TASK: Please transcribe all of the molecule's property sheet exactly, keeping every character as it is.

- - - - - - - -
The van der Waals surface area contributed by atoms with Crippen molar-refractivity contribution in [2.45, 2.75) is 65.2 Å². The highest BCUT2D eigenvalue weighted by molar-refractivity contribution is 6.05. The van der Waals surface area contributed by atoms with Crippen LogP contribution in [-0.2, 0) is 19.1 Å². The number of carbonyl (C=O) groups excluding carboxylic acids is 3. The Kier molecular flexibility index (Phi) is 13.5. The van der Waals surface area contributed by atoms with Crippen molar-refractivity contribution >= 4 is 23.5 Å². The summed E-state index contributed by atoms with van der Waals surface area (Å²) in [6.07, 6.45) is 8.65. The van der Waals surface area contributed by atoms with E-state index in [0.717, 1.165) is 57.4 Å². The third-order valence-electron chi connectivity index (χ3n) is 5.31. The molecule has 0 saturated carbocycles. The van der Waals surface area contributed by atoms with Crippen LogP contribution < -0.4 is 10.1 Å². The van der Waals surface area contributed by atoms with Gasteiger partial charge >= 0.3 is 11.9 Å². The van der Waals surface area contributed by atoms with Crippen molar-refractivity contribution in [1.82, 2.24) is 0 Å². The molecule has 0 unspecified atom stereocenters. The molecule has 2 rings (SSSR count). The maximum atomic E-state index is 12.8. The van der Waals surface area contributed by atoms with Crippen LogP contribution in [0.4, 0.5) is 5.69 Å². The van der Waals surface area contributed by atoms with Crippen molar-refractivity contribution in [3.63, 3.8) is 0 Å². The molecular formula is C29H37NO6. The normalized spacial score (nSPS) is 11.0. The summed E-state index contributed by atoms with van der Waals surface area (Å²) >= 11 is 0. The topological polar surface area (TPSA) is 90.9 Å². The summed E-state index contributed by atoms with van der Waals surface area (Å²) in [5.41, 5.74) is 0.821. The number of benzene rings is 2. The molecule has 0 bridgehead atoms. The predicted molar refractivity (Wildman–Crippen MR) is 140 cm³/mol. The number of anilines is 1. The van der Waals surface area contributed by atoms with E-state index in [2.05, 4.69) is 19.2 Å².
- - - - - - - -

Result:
The van der Waals surface area contributed by atoms with Crippen molar-refractivity contribution in [2.45, 2.75) is 65.2 Å². The highest BCUT2D eigenvalue weighted by molar-refractivity contribution is 6.05. The van der Waals surface area contributed by atoms with Crippen LogP contribution in [-0.2, 0) is 19.1 Å². The number of carbonyl (C=O) groups excluding carboxylic acids is 3. The Kier molecular flexibility index (Phi) is 13.5. The van der Waals surface area contributed by atoms with Crippen molar-refractivity contribution >= 4 is 23.5 Å². The summed E-state index contributed by atoms with van der Waals surface area (Å²) in [6.07, 6.45) is 8.65. The van der Waals surface area contributed by atoms with E-state index in [0.717, 1.165) is 57.4 Å². The third-order valence-electron chi connectivity index (χ3n) is 5.31. The molecule has 0 saturated carbocycles. The van der Waals surface area contributed by atoms with Crippen LogP contribution < -0.4 is 10.1 Å². The van der Waals surface area contributed by atoms with Gasteiger partial charge >= 0.3 is 11.9 Å². The van der Waals surface area contributed by atoms with Crippen molar-refractivity contribution in [1.82, 2.24) is 0 Å². The molecule has 0 unspecified atom stereocenters. The molecule has 2 rings (SSSR count). The maximum atomic E-state index is 12.8. The van der Waals surface area contributed by atoms with Crippen LogP contribution in [0.4, 0.5) is 5.69 Å². The van der Waals surface area contributed by atoms with Crippen molar-refractivity contribution in [3.63, 3.8) is 0 Å². The molecular formula is C29H37NO6. The normalized spacial score (nSPS) is 11.0. The summed E-state index contributed by atoms with van der Waals surface area (Å²) >= 11 is 0. The topological polar surface area (TPSA) is 90.9 Å². The summed E-state index contributed by atoms with van der Waals surface area (Å²) in [5.41, 5.74) is 0.821. The number of benzene rings is 2. The molecule has 0 bridgehead atoms. The predicted molar refractivity (Wildman–Crippen MR) is 140 cm³/mol. The number of anilines is 1. The van der Waals surface area contributed by atoms with E-state index in [2.05, 4.69) is 19.2 Å².